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Work Life Philosophy: Play Part 2

January 17, 2018 Bill Davis

This blog is a continuation of an excerpt from Dr. Bill Davis’ upcoming Pankey Insider article. Here, Dr. Davis explores the concept of ‘play’ as a key facet of Pankey Philosophy:

Artistry, Dentistry, and Play

Anthropologist Ashley Montagu, in his book, Growing Young, lists what he calls “neotenous traits,” characteristics of a youthful attitude toward life. These include curiosity, love, friendship, taking pleasure in problem-solving, exploration, invention, imagination. All of these are facets of play.

Another dimension of play is that of creation. There is an element of artistry in dentistry itself, but many dentists also find pleasure and satisfaction in other forms of artistic creation, such as gardening, making stained glass windows, cabinet-making, restoring antique automobiles, sculpting.

Creativity can be therapeutic, as well as fun. A man in Michigan took up playing the bones when he was past 65 to try to reverse an arthritic condition in his hands. Today, he plays at folk festivals, concerts and other gatherings, and his hands are even more supple than ever. His spirit is supple as well.

Is there enough play in your life? Do you enjoy leisure activities with your family and friends? Or do you find yourself talking shop even while playing golf? When was the last time you asked a waitress or mail person if she or he had heard any good jokes? What activities do you do for the sheer pleasure of doing them?

Have you seen any good sunsets lately? Is there something creative that you’ve always wanted to do but “never had time?” Do you have an urge to ask your children to teach you skate-boarding or hacky sack? The longer you wait, the more you will miss.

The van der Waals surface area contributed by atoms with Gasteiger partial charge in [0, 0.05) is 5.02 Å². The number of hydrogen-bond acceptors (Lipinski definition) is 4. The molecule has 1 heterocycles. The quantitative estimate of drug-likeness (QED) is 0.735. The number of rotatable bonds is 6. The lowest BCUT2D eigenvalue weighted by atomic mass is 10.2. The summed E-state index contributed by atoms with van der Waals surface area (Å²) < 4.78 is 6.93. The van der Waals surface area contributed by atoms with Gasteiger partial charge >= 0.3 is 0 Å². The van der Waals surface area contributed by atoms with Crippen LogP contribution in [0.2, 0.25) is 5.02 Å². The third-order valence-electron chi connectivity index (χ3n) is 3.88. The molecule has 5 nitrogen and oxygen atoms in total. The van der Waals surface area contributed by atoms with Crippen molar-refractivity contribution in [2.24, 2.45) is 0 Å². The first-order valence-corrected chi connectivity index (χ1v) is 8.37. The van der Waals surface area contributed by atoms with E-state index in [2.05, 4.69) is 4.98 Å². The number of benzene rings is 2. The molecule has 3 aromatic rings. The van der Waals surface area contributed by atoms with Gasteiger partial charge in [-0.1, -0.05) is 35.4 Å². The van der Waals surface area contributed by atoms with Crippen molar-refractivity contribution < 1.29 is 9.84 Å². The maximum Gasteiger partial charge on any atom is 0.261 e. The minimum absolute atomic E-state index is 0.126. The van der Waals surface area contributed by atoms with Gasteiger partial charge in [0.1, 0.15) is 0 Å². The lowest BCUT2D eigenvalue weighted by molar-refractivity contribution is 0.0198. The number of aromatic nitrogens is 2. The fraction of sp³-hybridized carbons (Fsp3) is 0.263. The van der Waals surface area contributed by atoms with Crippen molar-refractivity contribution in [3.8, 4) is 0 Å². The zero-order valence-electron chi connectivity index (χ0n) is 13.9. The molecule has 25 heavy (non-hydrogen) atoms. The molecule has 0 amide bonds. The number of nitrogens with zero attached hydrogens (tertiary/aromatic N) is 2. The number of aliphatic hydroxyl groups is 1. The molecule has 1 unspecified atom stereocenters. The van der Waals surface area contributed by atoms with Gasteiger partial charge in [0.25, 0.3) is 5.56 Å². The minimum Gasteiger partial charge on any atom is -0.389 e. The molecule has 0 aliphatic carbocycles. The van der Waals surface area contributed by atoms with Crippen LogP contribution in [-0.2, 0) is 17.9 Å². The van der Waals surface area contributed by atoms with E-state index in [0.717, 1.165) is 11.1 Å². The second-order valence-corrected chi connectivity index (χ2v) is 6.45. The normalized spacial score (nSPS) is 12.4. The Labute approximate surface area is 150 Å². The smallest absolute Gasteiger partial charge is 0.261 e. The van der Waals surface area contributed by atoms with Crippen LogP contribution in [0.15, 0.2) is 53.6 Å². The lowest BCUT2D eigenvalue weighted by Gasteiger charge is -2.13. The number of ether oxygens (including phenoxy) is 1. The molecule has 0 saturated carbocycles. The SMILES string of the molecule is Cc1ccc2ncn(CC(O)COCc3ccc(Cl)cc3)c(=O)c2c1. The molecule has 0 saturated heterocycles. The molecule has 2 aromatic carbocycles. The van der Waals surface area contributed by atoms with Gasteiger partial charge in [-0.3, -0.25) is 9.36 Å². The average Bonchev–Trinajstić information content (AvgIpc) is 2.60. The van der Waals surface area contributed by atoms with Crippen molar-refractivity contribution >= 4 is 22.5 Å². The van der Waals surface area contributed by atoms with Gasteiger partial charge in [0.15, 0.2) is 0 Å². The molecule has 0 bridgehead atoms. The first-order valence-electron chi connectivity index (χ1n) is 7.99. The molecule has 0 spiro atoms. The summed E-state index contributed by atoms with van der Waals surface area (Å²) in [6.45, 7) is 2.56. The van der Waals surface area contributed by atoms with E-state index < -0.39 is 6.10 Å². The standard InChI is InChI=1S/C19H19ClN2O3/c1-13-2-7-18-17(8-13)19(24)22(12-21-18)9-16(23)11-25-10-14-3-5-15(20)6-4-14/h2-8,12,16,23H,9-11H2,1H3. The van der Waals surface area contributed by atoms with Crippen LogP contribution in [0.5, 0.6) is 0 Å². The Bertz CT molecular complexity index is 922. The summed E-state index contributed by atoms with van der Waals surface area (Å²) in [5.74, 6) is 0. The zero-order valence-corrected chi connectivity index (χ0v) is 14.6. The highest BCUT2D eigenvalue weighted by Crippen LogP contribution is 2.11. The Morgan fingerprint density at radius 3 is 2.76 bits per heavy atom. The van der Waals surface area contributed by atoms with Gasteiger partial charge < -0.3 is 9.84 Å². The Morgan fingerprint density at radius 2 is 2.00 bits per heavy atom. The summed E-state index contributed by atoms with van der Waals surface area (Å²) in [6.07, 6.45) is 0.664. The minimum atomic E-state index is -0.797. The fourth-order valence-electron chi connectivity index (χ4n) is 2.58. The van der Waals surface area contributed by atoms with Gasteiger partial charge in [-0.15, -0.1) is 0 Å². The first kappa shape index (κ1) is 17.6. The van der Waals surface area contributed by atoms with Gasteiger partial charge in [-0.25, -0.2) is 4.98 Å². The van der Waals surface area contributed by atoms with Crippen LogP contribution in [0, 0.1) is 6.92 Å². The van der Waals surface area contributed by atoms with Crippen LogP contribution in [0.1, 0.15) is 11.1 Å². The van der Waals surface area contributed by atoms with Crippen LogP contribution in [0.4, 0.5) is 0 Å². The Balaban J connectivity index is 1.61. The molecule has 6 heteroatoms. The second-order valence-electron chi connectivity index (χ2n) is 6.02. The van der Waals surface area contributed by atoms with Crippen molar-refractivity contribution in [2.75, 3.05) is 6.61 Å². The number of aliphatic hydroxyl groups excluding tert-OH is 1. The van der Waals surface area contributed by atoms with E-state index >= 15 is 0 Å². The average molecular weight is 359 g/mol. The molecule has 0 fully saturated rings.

What keeps you spirited and engaged in your dental career? Please share your insight with the Pankey community in the comments! 

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Transform your experience of practicing dentistry, increase predictability, profitability and fulfillment. The Essentials Series is the Key, and Aesthetic and Functional Treatment Planning is where your journey begins.  Following a system of…

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Bill Davis

William J. Davis DDS, MS is practicing dentist and a Professor at the University of Toledo in the College Of Medicine. He has been directing a hospital based General Practice Residency for past 40 years. Formal education at Marquette, Sloan Kettering Michigan, the Pankey Institute and Northwestern. In 1987 he co-authored a book with Dr. L.D. Pankey, “A Philosophy of the Practice of Dentistry”. Bill has been married to his wife, Pamela, for 50 years. They have three adult sons and four grandchildren. When not practicing dentistry he teaches flying.

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Work Life Philosophy: Play

January 15, 2018 Bill Davis

In this blog excerpted from an upcoming Pankey Insider article, Dr. Bill Davis explores the contributions of Richard C. Cabot to Pankey Philosophy. Here, he focuses specifically on the concept of ‘play’ and how it can improve your work life: